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Ruby Ranges

Ruby range represents a set of values with a beginning and an end. They can be constructed using s..e and s...e literals or with ::new.

The ranges which has .. in them, run from beginning to end inclusively. The ranges which has ... in them, run exclusively the end value.

Output:

Ruby rangers 1

Ruby has a variety of ways to define ranges.

  • Ranges as sequences
  • Ranges as conditions
  • Ranges as intervals

Ranges as Sequences

The most natural way to define a range is in sequence. They have a start point and an end point. They are created using either .. or ... operators.

We are taking a sample range from 0 to 5. The following operations are performed on this range.

Example:

Output:

Ruby rangers 2

Ranges as Conditions

Ranges are also defined as conditional expressions. Different conditions are defined in a set of lines. These conditions are enclosed within start statement and end statement.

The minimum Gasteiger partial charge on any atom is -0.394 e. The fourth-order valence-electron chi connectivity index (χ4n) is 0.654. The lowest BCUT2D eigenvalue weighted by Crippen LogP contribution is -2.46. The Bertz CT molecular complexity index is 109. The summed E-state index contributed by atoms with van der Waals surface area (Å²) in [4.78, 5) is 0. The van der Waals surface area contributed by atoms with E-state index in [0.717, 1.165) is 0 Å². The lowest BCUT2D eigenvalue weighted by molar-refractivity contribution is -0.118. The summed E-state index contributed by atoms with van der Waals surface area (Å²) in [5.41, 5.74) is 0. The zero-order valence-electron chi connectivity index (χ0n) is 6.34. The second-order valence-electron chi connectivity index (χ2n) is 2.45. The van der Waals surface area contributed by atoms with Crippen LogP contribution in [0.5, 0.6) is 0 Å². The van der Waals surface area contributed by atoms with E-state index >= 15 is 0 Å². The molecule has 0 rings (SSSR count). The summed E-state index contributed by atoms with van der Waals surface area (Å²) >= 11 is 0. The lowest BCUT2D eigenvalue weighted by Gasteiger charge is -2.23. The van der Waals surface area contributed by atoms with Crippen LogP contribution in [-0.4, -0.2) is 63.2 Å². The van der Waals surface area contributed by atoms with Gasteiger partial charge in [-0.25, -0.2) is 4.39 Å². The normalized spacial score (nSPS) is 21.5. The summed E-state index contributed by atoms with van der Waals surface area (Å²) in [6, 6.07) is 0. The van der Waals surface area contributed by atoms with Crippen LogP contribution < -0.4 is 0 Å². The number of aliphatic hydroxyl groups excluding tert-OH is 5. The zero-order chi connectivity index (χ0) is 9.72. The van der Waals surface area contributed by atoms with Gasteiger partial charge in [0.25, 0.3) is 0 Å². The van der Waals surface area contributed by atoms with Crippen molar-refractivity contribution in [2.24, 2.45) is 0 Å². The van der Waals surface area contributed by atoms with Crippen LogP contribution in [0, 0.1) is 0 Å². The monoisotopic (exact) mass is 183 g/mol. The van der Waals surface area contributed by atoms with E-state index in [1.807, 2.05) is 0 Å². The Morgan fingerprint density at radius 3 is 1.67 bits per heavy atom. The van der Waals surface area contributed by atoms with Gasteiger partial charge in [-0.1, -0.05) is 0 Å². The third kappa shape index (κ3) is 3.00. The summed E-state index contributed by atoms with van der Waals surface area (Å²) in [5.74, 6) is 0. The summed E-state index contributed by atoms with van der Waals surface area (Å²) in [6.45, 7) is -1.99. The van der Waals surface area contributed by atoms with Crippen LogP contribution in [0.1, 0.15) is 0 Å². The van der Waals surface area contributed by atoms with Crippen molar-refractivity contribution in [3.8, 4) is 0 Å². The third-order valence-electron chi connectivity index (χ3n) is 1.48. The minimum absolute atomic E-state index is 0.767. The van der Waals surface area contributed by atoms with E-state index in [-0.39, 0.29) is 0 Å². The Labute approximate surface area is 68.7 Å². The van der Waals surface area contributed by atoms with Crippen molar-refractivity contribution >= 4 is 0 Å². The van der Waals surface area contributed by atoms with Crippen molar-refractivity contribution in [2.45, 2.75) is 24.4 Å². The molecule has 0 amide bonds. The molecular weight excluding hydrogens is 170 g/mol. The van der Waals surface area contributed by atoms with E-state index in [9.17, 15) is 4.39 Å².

Example:

Output:

Ruby rangers 3

Ranges as Intervals

Ranges can also be defined in terms of intervals. Intervals are represented by === case equality operator.

Example:

Output:

Ruby rangers 4

Ruby Reverse Range

Ruby reverse range operator does not return any value. If left side value is larger than right side value in a range, no vlaue will be returned.

Example:

Nothing will be returned in the output for the above example.

To print a reverse order, you can use reverse method in a normal range as shown below.

Example:

Output:

Ruby rangers 5
Next TopicRuby iterators




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